The addition this year of a Virtualization Management track at Interop signals the growing pervasiveness of virtual technologies in the data center. Since managing virtual environments can create new challenges for network managers, SearchNetworking caught up with Virtualization/Virtualization Management Track Chairs Barb Goldworm and Anne Skamarock of FOCUS to find out what virtualization management means for network managers today.
How does network management change in a virtualized environment?
Barb Goldworm and Anne Skamarock: Network management tools are still able to provide management of the physical components within the environment. However, to manage any of the virtual components and even to see into the OS or application, these tools need to be virtualization-aware, i.e., interact with the virtual layer to gain access to the virtual components. Many network management companies have become, or at least started to become, virtualization-aware. Furthermore, application management, including performance tools and root cause analysis tools, must likewise now understand the concepts of the virtual layers as well.
How has virtualization changed how the network admin/manager interacts with the virtual, rather than entirely physical, environment?
Goldworm and Skamarock: The biggest change is the moving of the boundaries of the "machine" from a physical boundary to a software boundary within the physical host. This means that multiple virtual NICs and virtual switches are created within the physical host. The same with storage access points. It becomes quite obvious that the virtual environment requires the input and collaboration of multiple administrative areas including application admins, systems/virt admins, network admins and storage admins to make the environment work well.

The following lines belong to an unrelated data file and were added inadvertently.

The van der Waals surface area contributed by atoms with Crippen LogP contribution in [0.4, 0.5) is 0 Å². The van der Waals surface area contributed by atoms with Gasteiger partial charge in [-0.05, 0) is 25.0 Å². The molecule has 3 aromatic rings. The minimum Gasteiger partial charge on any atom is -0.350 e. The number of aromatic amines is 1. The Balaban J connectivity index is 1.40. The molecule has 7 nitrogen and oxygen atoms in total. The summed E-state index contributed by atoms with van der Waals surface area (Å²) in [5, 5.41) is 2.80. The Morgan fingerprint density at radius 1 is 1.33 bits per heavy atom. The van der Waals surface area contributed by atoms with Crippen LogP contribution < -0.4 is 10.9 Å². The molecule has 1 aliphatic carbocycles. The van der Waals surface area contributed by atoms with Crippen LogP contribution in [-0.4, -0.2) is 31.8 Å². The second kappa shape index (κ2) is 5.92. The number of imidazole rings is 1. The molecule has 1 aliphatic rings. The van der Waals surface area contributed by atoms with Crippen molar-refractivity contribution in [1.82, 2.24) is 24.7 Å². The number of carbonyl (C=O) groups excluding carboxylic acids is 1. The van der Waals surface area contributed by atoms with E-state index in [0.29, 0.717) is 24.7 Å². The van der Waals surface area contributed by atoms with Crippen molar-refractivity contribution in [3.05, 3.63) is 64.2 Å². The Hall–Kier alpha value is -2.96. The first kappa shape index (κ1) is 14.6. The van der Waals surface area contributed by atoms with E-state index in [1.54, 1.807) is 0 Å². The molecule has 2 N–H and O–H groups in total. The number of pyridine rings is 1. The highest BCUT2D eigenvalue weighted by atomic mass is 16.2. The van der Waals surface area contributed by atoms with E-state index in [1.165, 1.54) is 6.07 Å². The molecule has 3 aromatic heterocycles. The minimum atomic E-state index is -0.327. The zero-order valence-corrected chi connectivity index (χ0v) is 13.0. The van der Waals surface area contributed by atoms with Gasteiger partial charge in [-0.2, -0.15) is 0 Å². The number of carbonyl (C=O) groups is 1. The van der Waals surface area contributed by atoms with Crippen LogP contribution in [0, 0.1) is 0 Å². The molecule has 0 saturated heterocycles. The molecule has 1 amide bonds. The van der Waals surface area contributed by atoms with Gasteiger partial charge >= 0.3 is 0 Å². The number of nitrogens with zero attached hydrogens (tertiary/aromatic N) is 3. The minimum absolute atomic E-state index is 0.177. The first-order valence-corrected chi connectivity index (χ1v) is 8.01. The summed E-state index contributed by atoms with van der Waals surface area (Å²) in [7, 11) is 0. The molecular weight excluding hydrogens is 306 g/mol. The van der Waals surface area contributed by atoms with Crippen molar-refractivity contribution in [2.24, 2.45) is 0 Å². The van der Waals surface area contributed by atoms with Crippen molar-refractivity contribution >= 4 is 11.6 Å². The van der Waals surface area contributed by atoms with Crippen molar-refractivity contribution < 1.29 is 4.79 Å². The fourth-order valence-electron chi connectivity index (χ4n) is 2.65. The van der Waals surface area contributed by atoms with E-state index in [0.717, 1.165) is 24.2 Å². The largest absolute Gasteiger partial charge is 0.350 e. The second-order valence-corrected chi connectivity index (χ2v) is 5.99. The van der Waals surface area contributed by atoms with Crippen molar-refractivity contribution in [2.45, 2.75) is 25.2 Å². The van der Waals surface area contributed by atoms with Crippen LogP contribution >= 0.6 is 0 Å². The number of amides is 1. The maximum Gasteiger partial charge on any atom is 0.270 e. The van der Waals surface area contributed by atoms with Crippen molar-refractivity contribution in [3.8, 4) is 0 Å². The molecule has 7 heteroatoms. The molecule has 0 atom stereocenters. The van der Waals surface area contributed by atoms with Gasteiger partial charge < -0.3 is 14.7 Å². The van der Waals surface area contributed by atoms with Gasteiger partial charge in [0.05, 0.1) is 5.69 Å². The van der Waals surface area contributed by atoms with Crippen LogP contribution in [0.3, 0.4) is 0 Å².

The network and security policies must reach into the physical host to manage the virtual NICs and virtual switches, and address the change to other security services such as firewalls, IDS and IPS. In addition, when a physical NIC is shared between virtual machines, all the data can be seen at that physical NIC. This violates some policies/regulations. To resolve this, VLANs must be implemented for LAN traffic segregation with the physical server for each of the VMs, and NPIV performs the same function for Fibre Channel HBAs.
We have heard from many IT pros who have not yet implemented virtual environments in their companies. What would you say is the adoption rate of virtual technology for the average enterprise?
Goldworm and Skamarock: Our most recent FOCUS Research, FOCUS Research Series: Managing the Virtual Environment, shows that 91% of large enterprises, 83% of medium-sized companies and 63% of small companies have implemented server virtualization to some degree, somewhere within their organizations. What do network pros need to know about this technology?